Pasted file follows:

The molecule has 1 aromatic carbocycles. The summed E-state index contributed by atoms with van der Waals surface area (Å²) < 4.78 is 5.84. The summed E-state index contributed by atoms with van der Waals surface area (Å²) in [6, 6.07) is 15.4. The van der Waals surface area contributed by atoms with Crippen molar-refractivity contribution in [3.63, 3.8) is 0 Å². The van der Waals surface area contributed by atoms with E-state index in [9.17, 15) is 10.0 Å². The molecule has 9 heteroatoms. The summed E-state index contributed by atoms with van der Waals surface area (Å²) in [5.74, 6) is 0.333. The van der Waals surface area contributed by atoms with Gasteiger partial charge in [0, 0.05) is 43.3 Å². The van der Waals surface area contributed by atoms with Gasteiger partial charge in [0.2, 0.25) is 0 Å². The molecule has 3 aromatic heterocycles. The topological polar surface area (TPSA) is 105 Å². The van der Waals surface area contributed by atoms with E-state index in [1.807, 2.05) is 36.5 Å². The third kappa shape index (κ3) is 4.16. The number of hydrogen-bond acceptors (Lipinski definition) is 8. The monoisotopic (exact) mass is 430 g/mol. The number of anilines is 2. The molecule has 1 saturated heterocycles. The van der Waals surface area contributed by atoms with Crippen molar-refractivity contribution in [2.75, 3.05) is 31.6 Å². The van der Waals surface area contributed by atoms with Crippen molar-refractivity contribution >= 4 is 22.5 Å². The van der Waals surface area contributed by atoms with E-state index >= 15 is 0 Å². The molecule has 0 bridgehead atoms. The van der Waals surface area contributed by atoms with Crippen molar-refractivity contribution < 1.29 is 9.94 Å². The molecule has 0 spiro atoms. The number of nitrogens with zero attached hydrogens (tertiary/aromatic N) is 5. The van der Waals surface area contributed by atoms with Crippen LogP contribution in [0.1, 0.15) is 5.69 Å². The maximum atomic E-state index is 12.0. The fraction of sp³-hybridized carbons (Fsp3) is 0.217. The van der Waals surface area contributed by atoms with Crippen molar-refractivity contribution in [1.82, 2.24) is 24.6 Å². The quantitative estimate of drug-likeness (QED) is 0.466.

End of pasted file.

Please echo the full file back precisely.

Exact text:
The molecule has 1 aromatic carbocycles. The summed E-state index contributed by atoms with van der Waals surface area (Å²) < 4.78 is 5.84. The summed E-state index contributed by atoms with van der Waals surface area (Å²) in [6, 6.07) is 15.4. The van der Waals surface area contributed by atoms with Crippen molar-refractivity contribution in [3.63, 3.8) is 0 Å². The van der Waals surface area contributed by atoms with E-state index in [9.17, 15) is 10.0 Å². The molecule has 9 heteroatoms. The summed E-state index contributed by atoms with van der Waals surface area (Å²) in [5.74, 6) is 0.333. The van der Waals surface area contributed by atoms with Gasteiger partial charge in [0, 0.05) is 43.3 Å². The van der Waals surface area contributed by atoms with Gasteiger partial charge in [0.2, 0.25) is 0 Å². The molecule has 3 aromatic heterocycles. The topological polar surface area (TPSA) is 105 Å². The van der Waals surface area contributed by atoms with E-state index in [1.807, 2.05) is 36.5 Å². The third kappa shape index (κ3) is 4.16. The number of hydrogen-bond acceptors (Lipinski definition) is 8. The monoisotopic (exact) mass is 430 g/mol. The number of anilines is 2. The molecule has 1 saturated heterocycles. The van der Waals surface area contributed by atoms with Crippen molar-refractivity contribution in [2.75, 3.05) is 31.6 Å². The van der Waals surface area contributed by atoms with Crippen molar-refractivity contribution >= 4 is 22.5 Å². The van der Waals surface area contributed by atoms with E-state index >= 15 is 0 Å². The molecule has 0 bridgehead atoms. The van der Waals surface area contributed by atoms with Crippen molar-refractivity contribution < 1.29 is 9.94 Å². The molecule has 0 spiro atoms. The number of nitrogens with zero attached hydrogens (tertiary/aromatic N) is 5. The van der Waals surface area contributed by atoms with Crippen LogP contribution in [0.1, 0.15) is 5.69 Å². The maximum atomic E-state index is 12.0. The fraction of sp³-hybridized carbons (Fsp3) is 0.217. The van der Waals surface area contributed by atoms with Crippen molar-refractivity contribution in [1.82, 2.24) is 24.6 Å². The quantitative estimate of drug-likeness (QED) is 0.466.